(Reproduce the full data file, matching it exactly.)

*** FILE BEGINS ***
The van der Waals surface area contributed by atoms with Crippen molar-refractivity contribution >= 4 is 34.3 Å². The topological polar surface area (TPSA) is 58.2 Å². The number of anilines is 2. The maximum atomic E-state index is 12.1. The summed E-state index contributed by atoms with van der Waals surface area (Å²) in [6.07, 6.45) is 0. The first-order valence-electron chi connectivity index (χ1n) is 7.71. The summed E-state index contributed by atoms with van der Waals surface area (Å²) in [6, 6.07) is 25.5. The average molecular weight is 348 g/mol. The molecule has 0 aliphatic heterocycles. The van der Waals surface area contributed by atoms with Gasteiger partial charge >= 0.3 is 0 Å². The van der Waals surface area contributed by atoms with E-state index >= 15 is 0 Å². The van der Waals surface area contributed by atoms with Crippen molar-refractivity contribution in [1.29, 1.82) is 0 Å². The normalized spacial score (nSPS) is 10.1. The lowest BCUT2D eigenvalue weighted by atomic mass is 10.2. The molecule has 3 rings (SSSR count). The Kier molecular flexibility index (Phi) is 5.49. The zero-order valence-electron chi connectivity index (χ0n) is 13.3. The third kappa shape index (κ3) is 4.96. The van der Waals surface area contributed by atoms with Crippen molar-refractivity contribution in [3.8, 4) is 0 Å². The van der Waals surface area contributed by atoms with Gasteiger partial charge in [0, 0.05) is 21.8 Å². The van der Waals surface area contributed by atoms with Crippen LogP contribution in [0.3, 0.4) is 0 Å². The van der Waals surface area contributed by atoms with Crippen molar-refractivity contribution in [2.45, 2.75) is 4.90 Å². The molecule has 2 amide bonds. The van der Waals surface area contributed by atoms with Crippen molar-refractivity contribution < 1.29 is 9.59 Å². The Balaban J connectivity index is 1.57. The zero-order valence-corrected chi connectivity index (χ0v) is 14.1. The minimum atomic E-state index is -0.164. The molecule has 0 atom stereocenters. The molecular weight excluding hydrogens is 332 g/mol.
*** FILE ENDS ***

The van der Waals surface area contributed by atoms with Crippen molar-refractivity contribution >= 4 is 34.3 Å². The topological polar surface area (TPSA) is 58.2 Å². The number of anilines is 2. The maximum atomic E-state index is 12.1. The summed E-state index contributed by atoms with van der Waals surface area (Å²) in [6.07, 6.45) is 0. The first-order valence-electron chi connectivity index (χ1n) is 7.71. The summed E-state index contributed by atoms with van der Waals surface area (Å²) in [6, 6.07) is 25.5. The average molecular weight is 348 g/mol. The molecule has 0 aliphatic heterocycles. The van der Waals surface area contributed by atoms with Gasteiger partial charge >= 0.3 is 0 Å². The van der Waals surface area contributed by atoms with E-state index >= 15 is 0 Å². The van der Waals surface area contributed by atoms with Crippen molar-refractivity contribution in [1.29, 1.82) is 0 Å². The normalized spacial score (nSPS) is 10.1. The lowest BCUT2D eigenvalue weighted by atomic mass is 10.2. The molecule has 3 rings (SSSR count). The Kier molecular flexibility index (Phi) is 5.49. The zero-order valence-electron chi connectivity index (χ0n) is 13.3. The third kappa shape index (κ3) is 4.96. The van der Waals surface area contributed by atoms with Crippen molar-refractivity contribution in [3.8, 4) is 0 Å². The van der Waals surface area contributed by atoms with Gasteiger partial charge in [0, 0.05) is 21.8 Å². The van der Waals surface area contributed by atoms with Crippen LogP contribution in [0.3, 0.4) is 0 Å². The van der Waals surface area contributed by atoms with Crippen molar-refractivity contribution in [2.45, 2.75) is 4.90 Å². The molecule has 2 amide bonds. The van der Waals surface area contributed by atoms with Crippen molar-refractivity contribution < 1.29 is 9.59 Å². The Balaban J connectivity index is 1.57. The zero-order valence-corrected chi connectivity index (χ0v) is 14.1. The minimum atomic E-state index is -0.164. The molecule has 0 atom stereocenters. The molecular weight excluding hydrogens is 332 g/mol.